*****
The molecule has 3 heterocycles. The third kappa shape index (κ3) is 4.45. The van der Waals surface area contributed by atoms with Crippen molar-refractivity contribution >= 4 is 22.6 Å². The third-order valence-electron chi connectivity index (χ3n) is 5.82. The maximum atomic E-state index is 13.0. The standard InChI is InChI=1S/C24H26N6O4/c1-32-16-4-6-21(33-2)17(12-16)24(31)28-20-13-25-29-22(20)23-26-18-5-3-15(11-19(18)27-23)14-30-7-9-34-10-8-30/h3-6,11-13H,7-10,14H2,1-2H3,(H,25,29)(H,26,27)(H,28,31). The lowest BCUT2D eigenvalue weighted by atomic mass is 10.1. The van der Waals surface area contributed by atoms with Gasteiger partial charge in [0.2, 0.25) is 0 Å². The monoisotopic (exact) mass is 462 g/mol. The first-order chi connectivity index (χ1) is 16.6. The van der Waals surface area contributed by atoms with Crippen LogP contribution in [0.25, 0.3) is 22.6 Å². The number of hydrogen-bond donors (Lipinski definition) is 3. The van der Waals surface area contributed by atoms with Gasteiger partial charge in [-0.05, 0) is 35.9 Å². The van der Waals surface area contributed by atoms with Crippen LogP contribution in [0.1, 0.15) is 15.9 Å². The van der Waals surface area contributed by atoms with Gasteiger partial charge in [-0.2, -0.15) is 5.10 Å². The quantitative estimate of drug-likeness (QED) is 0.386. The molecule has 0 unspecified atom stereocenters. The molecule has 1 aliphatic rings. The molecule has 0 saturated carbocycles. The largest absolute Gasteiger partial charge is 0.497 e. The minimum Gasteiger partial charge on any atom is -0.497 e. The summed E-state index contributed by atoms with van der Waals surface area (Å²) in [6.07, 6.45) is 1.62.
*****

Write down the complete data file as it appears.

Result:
The molecule has 3 heterocycles. The third kappa shape index (κ3) is 4.45. The van der Waals surface area contributed by atoms with Crippen molar-refractivity contribution >= 4 is 22.6 Å². The third-order valence-electron chi connectivity index (χ3n) is 5.82. The maximum atomic E-state index is 13.0. The standard InChI is InChI=1S/C24H26N6O4/c1-32-16-4-6-21(33-2)17(12-16)24(31)28-20-13-25-29-22(20)23-26-18-5-3-15(11-19(18)27-23)14-30-7-9-34-10-8-30/h3-6,11-13H,7-10,14H2,1-2H3,(H,25,29)(H,26,27)(H,28,31). The lowest BCUT2D eigenvalue weighted by atomic mass is 10.1. The van der Waals surface area contributed by atoms with Gasteiger partial charge in [0.2, 0.25) is 0 Å². The monoisotopic (exact) mass is 462 g/mol. The first-order chi connectivity index (χ1) is 16.6. The van der Waals surface area contributed by atoms with Crippen LogP contribution in [0.25, 0.3) is 22.6 Å². The number of hydrogen-bond donors (Lipinski definition) is 3. The van der Waals surface area contributed by atoms with Gasteiger partial charge in [-0.05, 0) is 35.9 Å². The van der Waals surface area contributed by atoms with Crippen LogP contribution in [0.1, 0.15) is 15.9 Å². The van der Waals surface area contributed by atoms with Gasteiger partial charge in [-0.2, -0.15) is 5.10 Å². The quantitative estimate of drug-likeness (QED) is 0.386. The molecule has 0 unspecified atom stereocenters. The molecule has 1 aliphatic rings. The molecule has 0 saturated carbocycles. The largest absolute Gasteiger partial charge is 0.497 e. The minimum Gasteiger partial charge on any atom is -0.497 e. The summed E-state index contributed by atoms with van der Waals surface area (Å²) in [6.07, 6.45) is 1.62.